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George GERSHWIN (1898-1937)
Gershwin And Me
Rialto Ripples (with Will Donaldson) [2:29]
Preludes [7:34]
Someone to Watch Over Me (arr. Keith Jarrett) [6:26]
Love Walked In, (arr. Percy Grainger) [4:47]
The Man I Love,(arr. Grainger) [4:13]
’S Wonderful, (arr. Gershwin) [1:06]
Oh, Lady Be Good! (arr. Gershwin) [1:16]
Strike Up the Band, (arr. Gershwin) [0:59]
Nice Work If You Can Get It, (arr. Dave Grusin) [4:16]
Summertime, (arr. Tedeschi) [5:47]
I Loves You Porgy (arr. Tedeschi) [3:15]
Rhapsody In Blue (arr. Ferde Grofé) [18:47]
Simon Tedeschi (piano)
Queensland Symphony Orchestra/Benjamin Northey
rec. September 2012, Eugene Goossens Hall of ABC’s Ultimo Centre Sydney and, September 2007, live in the Concert Hall of the Queensland Performing Arts Centre (Rhapsody in Blue)
ABC CLASSICS 481 0032 [62:09]

Simon Tedeschi has a strong connection to Gershwin. As a boy of 12 he performed Rhapsody in Blue, and later played alongside Larry Adler who admired him greatly. If you’re wondering who ‘played’ the hands of David Helfgott in the film Shine, it was Tedeschi. He’s thrown wide the Gershwin Gates in this programme, admitting a pluralist crew of jazzers, and Grainger, in a net-spreading operation that adds a degree of personalisation to his choice of material.
 
Let’s start with the earliest performance - that of Rhapsody in Blue, given live back in 2007. This is a generally assured reading and I didn’t feel it ponderous or sentimentality but it is strangely metrical and lacking in fizz at too many points. Taking the introspective lyric view is perfectly acceptable but surely not at the expense of zip, though the audience did not agree, or heard things differently, and rewarded the players, Tedeschi, and Benjamin Northey conducting the Queensland Symphony, with many a whoop.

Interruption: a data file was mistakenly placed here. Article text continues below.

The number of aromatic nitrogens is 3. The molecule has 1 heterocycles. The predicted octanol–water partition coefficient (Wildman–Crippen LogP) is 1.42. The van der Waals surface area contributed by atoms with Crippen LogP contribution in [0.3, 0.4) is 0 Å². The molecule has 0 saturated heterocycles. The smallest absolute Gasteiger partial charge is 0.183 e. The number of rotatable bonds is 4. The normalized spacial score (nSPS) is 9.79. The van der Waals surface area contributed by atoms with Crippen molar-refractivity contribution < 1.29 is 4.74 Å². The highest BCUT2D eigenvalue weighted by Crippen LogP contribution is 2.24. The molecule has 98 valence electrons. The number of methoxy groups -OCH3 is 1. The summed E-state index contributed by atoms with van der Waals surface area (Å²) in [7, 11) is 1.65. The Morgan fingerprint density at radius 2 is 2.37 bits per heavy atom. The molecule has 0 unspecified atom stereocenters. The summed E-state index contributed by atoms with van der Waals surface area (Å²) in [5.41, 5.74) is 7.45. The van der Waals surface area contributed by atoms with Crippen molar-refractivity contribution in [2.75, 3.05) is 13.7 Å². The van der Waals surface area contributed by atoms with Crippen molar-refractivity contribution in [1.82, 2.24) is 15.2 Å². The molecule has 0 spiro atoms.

The rest of the recital is quixotic. It opens with the Gershwin-Will Donaldson rag, Rialto Ripples, played with mucho gusto. The Preludes are here, as they surely must be, making a strong contrast with the more kinetic Jack Gibbons performances in his complete works edition (CDRSB401), though as readers may well know Gibbons divides opinion because of his speeds. Tedeschi plays Keith Jarrett’s arrangement of Someone to Watch Over Me in which Jarrett is in a slowly unfurling romantic reverie. The two Grainger arrangements are lucidly performed and the stripped-back versions of ’S Wonderful, Oh, Lady Be Good! and Strike Up the Band make their mark, albeit concisely. Dave Grusin’s version of Nice Work If You Can Get It has a lazy, insidious charm about it, and the brace of Tedeschi arrangements - Summertime and I Loves You, Porgy – are both relaxed and reflective affairs, the latter sporting some piquant harmonies.
 
Recommendation is difficult. The solo items are heard largely in unexpected arrangements and then there’s the Rhapsody to complicate things. There’s no doubting Tedeschi’s love for Gershwin’s music, but given his interest in Jazz and Jazz pianists, it makes things difficult. Better to take the album at face value and see it as Tedeschi’s Gershwin – go for the interpreter and the interpreter’s conception, or stick with more obvious alternatives.
 
Jonathan Woolf